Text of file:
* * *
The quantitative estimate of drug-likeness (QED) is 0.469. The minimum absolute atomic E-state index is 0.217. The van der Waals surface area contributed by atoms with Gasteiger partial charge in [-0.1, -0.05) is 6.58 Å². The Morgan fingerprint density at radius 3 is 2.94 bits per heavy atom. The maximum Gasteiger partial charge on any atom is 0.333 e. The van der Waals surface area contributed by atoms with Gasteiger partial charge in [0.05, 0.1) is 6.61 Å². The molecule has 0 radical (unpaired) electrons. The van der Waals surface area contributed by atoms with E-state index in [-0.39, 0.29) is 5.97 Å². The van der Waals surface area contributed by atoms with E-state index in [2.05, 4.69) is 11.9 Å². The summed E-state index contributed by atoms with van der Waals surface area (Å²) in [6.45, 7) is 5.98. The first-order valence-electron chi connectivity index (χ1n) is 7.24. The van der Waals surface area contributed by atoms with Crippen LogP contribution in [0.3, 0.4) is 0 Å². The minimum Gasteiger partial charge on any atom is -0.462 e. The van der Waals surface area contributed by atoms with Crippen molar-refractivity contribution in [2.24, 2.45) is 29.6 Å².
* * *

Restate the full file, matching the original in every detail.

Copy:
The quantitative estimate of drug-likeness (QED) is 0.469. The minimum absolute atomic E-state index is 0.217. The van der Waals surface area contributed by atoms with Gasteiger partial charge in [-0.1, -0.05) is 6.58 Å². The Morgan fingerprint density at radius 3 is 2.94 bits per heavy atom. The maximum Gasteiger partial charge on any atom is 0.333 e. The van der Waals surface area contributed by atoms with Gasteiger partial charge in [0.05, 0.1) is 6.61 Å². The molecule has 0 radical (unpaired) electrons. The van der Waals surface area contributed by atoms with E-state index in [-0.39, 0.29) is 5.97 Å². The van der Waals surface area contributed by atoms with E-state index in [2.05, 4.69) is 11.9 Å². The summed E-state index contributed by atoms with van der Waals surface area (Å²) in [6.45, 7) is 5.98. The first-order valence-electron chi connectivity index (χ1n) is 7.24. The van der Waals surface area contributed by atoms with Crippen LogP contribution in [0.3, 0.4) is 0 Å². The minimum Gasteiger partial charge on any atom is -0.462 e. The van der Waals surface area contributed by atoms with Crippen molar-refractivity contribution in [2.24, 2.45) is 29.6 Å².